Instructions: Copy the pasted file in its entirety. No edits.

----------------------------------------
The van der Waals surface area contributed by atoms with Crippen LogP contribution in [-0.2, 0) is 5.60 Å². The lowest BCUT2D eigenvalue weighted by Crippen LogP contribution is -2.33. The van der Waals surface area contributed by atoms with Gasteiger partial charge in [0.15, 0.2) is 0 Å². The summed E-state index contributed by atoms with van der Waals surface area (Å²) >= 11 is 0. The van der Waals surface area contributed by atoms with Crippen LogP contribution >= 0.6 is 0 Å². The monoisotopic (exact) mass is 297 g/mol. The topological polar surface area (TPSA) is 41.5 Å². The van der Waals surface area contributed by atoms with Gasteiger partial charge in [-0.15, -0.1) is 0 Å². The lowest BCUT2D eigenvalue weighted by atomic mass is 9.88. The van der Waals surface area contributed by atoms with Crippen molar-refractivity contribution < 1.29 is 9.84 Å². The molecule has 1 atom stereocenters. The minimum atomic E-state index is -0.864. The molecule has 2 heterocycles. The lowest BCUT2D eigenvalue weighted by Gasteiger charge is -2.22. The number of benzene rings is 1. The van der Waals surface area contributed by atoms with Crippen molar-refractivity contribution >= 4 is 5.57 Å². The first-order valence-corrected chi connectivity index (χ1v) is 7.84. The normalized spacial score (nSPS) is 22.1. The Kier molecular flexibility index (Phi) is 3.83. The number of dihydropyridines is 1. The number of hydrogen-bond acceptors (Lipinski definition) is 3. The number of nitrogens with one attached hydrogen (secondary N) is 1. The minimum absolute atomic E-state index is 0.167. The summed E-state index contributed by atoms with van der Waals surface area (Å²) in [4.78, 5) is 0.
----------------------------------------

The van der Waals surface area contributed by atoms with Crippen LogP contribution in [-0.2, 0) is 5.60 Å². The lowest BCUT2D eigenvalue weighted by Crippen LogP contribution is -2.33. The van der Waals surface area contributed by atoms with Gasteiger partial charge in [0.15, 0.2) is 0 Å². The summed E-state index contributed by atoms with van der Waals surface area (Å²) >= 11 is 0. The van der Waals surface area contributed by atoms with Crippen LogP contribution >= 0.6 is 0 Å². The monoisotopic (exact) mass is 297 g/mol. The topological polar surface area (TPSA) is 41.5 Å². The van der Waals surface area contributed by atoms with Gasteiger partial charge in [-0.15, -0.1) is 0 Å². The lowest BCUT2D eigenvalue weighted by atomic mass is 9.88. The van der Waals surface area contributed by atoms with Crippen molar-refractivity contribution < 1.29 is 9.84 Å². The molecule has 1 atom stereocenters. The minimum atomic E-state index is -0.864. The molecule has 2 heterocycles. The lowest BCUT2D eigenvalue weighted by Gasteiger charge is -2.22. The number of benzene rings is 1. The van der Waals surface area contributed by atoms with Crippen molar-refractivity contribution >= 4 is 5.57 Å². The first-order valence-corrected chi connectivity index (χ1v) is 7.84. The normalized spacial score (nSPS) is 22.1. The Kier molecular flexibility index (Phi) is 3.83. The number of dihydropyridines is 1. The number of hydrogen-bond acceptors (Lipinski definition) is 3. The number of nitrogens with one attached hydrogen (secondary N) is 1. The minimum absolute atomic E-state index is 0.167. The summed E-state index contributed by atoms with van der Waals surface area (Å²) in [4.78, 5) is 0.